I recently found out that the festival is a time when the gods are let out to play and that is why they are paraded about on the o-mikoshi , or portable shrines. I was curious to see how it started, and feel the anticipation of those moments just before the gods are set free…
All the years I saw the summer festivals in the past, I never thought much of that beginning point. I enjoyed watching the elaborate portable shrines that are carried by a team of men in hapi coats with matsuri (festival) motifs or patterns…shouting heave, ho, and other expressive grunts that give the festival its lively air to the sound of taiko drums. It was always fun to hear the vendors along the sidelines shout out Welcome and announce their wares. From tako yaki to ringo ame to all things grilled on skewers or fried, the festival smells, colored streamers and tanabata decorations make it a joyful time.
Why this year did I feel called to watch the `start`? I am not really sure, but it was a new feeling to be there before the festival. I stood in the middle of the shrine grounds while the majority of those around me were busily getting ready . Young men and women in white hapi coats, older men in purple and young men in red, priests in silk robes, and kagura performers holding their masks, all clearly each with a specific `purpose` for the festivities. It was like watching behind the scenes at a grand spectacle as the cast of characters were taking their places and getting ready to perform their roles. I wasn`t thinking about the omikoshi or when it would be brought out, rather I just felt the energy around me and watched and listened to the anticipation in the air.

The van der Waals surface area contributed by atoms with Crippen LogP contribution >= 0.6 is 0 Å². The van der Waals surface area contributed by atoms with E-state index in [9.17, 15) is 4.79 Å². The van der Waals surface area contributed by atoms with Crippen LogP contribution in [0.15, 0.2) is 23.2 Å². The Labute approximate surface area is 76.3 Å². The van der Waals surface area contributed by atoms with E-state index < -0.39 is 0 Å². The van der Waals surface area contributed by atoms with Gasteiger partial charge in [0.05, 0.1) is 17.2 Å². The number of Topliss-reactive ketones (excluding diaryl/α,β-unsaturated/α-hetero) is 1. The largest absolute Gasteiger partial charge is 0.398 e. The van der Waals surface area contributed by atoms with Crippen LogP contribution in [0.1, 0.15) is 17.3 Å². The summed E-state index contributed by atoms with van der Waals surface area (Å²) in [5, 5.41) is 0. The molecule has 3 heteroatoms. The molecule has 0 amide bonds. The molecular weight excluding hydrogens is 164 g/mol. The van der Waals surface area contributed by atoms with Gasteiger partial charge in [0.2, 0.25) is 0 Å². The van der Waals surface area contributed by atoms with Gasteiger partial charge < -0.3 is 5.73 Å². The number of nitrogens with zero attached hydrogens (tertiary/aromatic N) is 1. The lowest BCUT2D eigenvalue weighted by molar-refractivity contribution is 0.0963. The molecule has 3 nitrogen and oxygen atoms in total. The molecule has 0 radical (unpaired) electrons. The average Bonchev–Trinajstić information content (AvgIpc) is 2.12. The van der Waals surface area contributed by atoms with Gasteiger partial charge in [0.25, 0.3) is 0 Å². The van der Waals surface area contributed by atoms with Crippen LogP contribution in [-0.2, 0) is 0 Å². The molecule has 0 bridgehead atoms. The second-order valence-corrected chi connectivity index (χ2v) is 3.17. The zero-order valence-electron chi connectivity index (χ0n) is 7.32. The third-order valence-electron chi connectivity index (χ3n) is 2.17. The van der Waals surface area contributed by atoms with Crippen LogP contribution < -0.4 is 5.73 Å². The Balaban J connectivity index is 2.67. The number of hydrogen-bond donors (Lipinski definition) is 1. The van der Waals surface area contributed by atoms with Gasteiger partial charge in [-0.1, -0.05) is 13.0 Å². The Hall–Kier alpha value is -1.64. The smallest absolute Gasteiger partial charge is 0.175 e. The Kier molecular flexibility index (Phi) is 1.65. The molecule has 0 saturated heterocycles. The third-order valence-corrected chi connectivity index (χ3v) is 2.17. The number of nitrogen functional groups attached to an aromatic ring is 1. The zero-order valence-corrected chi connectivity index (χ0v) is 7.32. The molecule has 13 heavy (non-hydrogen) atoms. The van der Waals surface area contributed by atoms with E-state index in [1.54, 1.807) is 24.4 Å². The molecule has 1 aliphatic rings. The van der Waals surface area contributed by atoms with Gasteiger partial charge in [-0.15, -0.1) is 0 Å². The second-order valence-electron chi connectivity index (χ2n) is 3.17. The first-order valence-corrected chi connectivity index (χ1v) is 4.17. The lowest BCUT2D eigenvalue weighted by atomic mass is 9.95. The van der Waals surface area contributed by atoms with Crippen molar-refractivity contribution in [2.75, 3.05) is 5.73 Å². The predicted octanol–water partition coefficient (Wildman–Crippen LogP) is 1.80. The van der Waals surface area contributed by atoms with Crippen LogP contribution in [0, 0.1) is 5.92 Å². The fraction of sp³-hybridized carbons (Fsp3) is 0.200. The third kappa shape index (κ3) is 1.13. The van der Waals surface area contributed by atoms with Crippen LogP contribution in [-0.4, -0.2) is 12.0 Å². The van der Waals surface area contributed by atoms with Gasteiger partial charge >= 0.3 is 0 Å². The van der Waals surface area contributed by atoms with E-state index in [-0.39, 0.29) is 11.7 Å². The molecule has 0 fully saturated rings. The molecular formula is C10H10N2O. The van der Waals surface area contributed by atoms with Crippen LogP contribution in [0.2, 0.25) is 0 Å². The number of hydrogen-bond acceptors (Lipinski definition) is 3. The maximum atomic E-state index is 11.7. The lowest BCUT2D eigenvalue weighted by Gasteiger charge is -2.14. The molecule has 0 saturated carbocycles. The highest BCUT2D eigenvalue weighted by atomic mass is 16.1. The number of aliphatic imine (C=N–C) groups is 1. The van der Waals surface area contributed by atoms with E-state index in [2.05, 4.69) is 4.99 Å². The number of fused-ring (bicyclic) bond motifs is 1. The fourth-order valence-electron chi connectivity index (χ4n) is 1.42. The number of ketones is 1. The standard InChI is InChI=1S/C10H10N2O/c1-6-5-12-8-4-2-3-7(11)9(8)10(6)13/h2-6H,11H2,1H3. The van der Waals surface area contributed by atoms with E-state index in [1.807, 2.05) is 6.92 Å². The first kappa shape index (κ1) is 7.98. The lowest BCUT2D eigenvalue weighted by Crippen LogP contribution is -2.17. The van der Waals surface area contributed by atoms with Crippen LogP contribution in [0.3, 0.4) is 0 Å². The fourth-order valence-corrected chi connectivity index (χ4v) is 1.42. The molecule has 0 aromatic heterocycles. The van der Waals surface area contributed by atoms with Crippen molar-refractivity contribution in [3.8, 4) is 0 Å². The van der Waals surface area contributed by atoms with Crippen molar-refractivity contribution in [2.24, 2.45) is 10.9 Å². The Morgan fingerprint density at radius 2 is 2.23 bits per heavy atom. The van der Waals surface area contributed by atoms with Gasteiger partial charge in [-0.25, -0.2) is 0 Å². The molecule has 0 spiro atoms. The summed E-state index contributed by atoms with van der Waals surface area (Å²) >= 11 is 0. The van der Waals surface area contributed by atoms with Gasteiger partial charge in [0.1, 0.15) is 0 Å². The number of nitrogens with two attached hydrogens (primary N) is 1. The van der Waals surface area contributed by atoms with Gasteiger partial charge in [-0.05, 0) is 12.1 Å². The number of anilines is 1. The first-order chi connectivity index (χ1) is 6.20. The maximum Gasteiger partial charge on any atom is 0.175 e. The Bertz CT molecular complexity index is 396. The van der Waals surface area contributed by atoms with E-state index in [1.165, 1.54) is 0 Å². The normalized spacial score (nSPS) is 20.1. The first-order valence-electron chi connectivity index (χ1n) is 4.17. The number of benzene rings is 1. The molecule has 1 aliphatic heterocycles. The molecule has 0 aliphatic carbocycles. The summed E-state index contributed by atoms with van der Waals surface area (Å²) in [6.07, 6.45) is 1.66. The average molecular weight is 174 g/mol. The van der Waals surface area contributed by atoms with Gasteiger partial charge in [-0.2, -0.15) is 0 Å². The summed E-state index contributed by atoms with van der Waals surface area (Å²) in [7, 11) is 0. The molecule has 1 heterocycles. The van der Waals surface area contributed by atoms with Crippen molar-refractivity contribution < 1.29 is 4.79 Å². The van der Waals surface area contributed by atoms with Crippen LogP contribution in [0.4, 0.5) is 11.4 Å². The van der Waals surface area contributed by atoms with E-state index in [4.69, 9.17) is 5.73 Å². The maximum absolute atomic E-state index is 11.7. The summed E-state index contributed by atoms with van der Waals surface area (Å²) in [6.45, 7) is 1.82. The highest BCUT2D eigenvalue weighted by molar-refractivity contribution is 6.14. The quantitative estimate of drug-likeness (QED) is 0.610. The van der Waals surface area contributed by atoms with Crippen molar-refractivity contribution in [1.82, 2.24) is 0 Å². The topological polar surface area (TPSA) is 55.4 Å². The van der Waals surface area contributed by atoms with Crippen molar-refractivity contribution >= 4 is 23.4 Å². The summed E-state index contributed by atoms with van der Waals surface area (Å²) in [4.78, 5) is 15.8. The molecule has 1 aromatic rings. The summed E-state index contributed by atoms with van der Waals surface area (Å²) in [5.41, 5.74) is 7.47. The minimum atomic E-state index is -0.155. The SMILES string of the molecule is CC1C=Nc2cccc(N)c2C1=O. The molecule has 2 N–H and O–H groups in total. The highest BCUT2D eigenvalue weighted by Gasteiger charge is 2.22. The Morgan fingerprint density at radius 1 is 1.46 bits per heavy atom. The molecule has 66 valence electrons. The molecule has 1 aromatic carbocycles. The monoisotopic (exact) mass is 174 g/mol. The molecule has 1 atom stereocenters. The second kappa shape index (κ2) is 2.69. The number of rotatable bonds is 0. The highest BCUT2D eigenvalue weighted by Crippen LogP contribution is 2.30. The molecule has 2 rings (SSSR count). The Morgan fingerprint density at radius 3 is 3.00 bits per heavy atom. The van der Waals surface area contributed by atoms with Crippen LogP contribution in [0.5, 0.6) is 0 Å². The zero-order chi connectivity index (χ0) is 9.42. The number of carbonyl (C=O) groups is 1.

I stayed in one place as the movement all around me seemed to take more and more of a `shape`, and at one point I could just feel it… the gods were being let out!
I got so excited, almost like a childlike feeling to see that all the energy mounted into the moment where it was happening, the portable shrine was being taken from the main shrine! I turned to where the `action` was…the omikoshi being brought forth into the shrine grounds—carried by the team of men who were not yet screaming their shouts, but ceremoniously performing the sacred act of bringing out the gods!
I hope you enjoy watching the scene in the video below and feel the meditative quality of those moments …the sense of not knowing what was to happen next…in the entrancing energy of the first moments before the festival!
Now that I had seen and felt these first moments, I was ready to dance through the still empty streets while the vendors were setting up their stalls!
Dance? You may ask!
Yes, this is a year for me of dance walking through Japan!